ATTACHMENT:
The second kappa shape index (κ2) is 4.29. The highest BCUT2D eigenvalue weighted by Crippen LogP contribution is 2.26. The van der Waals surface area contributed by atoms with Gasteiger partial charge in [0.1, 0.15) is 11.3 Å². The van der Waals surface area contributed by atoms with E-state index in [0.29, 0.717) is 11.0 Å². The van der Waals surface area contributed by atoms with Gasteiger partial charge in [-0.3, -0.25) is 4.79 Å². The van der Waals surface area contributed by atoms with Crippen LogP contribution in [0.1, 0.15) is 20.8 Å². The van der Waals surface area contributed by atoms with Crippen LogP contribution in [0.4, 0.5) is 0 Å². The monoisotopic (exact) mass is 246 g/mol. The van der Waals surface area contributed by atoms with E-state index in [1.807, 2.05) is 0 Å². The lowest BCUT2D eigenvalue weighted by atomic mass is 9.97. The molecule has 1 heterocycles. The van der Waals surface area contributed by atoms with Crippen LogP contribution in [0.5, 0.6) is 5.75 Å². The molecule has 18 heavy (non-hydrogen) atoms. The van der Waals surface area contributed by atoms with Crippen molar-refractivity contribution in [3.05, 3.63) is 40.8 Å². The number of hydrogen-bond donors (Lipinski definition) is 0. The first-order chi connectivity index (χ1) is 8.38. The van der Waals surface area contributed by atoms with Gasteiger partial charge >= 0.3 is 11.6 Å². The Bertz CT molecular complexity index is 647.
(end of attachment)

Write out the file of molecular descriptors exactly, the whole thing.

The second kappa shape index (κ2) is 4.29. The highest BCUT2D eigenvalue weighted by Crippen LogP contribution is 2.26. The van der Waals surface area contributed by atoms with Gasteiger partial charge in [0.1, 0.15) is 11.3 Å². The van der Waals surface area contributed by atoms with E-state index in [0.29, 0.717) is 11.0 Å². The van der Waals surface area contributed by atoms with Gasteiger partial charge in [-0.3, -0.25) is 4.79 Å². The van der Waals surface area contributed by atoms with Crippen LogP contribution in [0.1, 0.15) is 20.8 Å². The van der Waals surface area contributed by atoms with Crippen LogP contribution in [0.4, 0.5) is 0 Å². The monoisotopic (exact) mass is 246 g/mol. The van der Waals surface area contributed by atoms with E-state index in [1.807, 2.05) is 0 Å². The lowest BCUT2D eigenvalue weighted by atomic mass is 9.97. The molecule has 1 heterocycles. The van der Waals surface area contributed by atoms with Crippen LogP contribution in [0.5, 0.6) is 5.75 Å². The molecule has 18 heavy (non-hydrogen) atoms. The van der Waals surface area contributed by atoms with Crippen molar-refractivity contribution in [3.05, 3.63) is 40.8 Å². The number of hydrogen-bond donors (Lipinski definition) is 0. The first-order chi connectivity index (χ1) is 8.38. The van der Waals surface area contributed by atoms with Gasteiger partial charge >= 0.3 is 11.6 Å². The Bertz CT molecular complexity index is 647.